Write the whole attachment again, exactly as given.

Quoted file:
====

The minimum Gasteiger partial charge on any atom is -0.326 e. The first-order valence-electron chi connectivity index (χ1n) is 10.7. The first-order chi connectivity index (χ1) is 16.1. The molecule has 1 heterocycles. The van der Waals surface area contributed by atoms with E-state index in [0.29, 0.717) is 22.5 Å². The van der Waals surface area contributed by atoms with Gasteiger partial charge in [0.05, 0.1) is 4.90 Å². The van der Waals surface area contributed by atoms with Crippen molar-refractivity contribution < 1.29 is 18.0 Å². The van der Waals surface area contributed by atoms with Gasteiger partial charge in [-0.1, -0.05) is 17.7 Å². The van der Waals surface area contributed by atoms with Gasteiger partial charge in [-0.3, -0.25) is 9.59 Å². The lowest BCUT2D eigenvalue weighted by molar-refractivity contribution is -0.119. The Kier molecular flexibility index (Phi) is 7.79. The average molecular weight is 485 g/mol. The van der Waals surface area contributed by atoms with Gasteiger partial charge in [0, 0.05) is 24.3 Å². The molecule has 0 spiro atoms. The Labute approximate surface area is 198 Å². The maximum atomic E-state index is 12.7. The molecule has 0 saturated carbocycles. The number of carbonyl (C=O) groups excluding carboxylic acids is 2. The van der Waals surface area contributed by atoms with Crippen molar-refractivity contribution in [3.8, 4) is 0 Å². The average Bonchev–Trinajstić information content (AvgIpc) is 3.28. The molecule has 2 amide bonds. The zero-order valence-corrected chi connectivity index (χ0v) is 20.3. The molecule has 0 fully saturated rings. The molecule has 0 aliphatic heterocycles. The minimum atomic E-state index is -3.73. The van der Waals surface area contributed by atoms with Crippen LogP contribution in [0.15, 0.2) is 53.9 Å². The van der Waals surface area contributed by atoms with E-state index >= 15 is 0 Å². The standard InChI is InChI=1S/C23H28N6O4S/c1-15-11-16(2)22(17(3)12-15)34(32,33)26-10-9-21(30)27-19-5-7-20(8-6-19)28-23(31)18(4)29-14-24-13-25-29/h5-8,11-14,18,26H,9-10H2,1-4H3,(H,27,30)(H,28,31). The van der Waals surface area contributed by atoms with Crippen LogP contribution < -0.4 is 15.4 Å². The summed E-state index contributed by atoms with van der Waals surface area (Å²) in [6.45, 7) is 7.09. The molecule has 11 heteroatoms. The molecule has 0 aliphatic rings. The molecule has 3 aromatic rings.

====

The minimum Gasteiger partial charge on any atom is -0.326 e. The first-order valence-electron chi connectivity index (χ1n) is 10.7. The first-order chi connectivity index (χ1) is 16.1. The molecule has 1 heterocycles. The van der Waals surface area contributed by atoms with E-state index in [0.29, 0.717) is 22.5 Å². The van der Waals surface area contributed by atoms with Gasteiger partial charge in [0.05, 0.1) is 4.90 Å². The van der Waals surface area contributed by atoms with Crippen molar-refractivity contribution < 1.29 is 18.0 Å². The van der Waals surface area contributed by atoms with Gasteiger partial charge in [-0.1, -0.05) is 17.7 Å². The van der Waals surface area contributed by atoms with Gasteiger partial charge in [-0.3, -0.25) is 9.59 Å². The lowest BCUT2D eigenvalue weighted by molar-refractivity contribution is -0.119. The Kier molecular flexibility index (Phi) is 7.79. The average molecular weight is 485 g/mol. The van der Waals surface area contributed by atoms with Gasteiger partial charge in [0, 0.05) is 24.3 Å². The molecule has 0 spiro atoms. The Labute approximate surface area is 198 Å². The maximum atomic E-state index is 12.7. The molecule has 0 saturated carbocycles. The number of carbonyl (C=O) groups excluding carboxylic acids is 2. The van der Waals surface area contributed by atoms with Crippen molar-refractivity contribution in [3.8, 4) is 0 Å². The average Bonchev–Trinajstić information content (AvgIpc) is 3.28. The molecule has 2 amide bonds. The zero-order valence-corrected chi connectivity index (χ0v) is 20.3. The molecule has 0 fully saturated rings. The molecule has 0 aliphatic heterocycles. The minimum atomic E-state index is -3.73. The van der Waals surface area contributed by atoms with Crippen LogP contribution in [0.15, 0.2) is 53.9 Å². The van der Waals surface area contributed by atoms with E-state index >= 15 is 0 Å². The standard InChI is InChI=1S/C23H28N6O4S/c1-15-11-16(2)22(17(3)12-15)34(32,33)26-10-9-21(30)27-19-5-7-20(8-6-19)28-23(31)18(4)29-14-24-13-25-29/h5-8,11-14,18,26H,9-10H2,1-4H3,(H,27,30)(H,28,31). The van der Waals surface area contributed by atoms with Crippen LogP contribution < -0.4 is 15.4 Å². The summed E-state index contributed by atoms with van der Waals surface area (Å²) in [6.45, 7) is 7.09. The molecule has 11 heteroatoms. The molecule has 0 aliphatic rings. The molecule has 3 aromatic rings.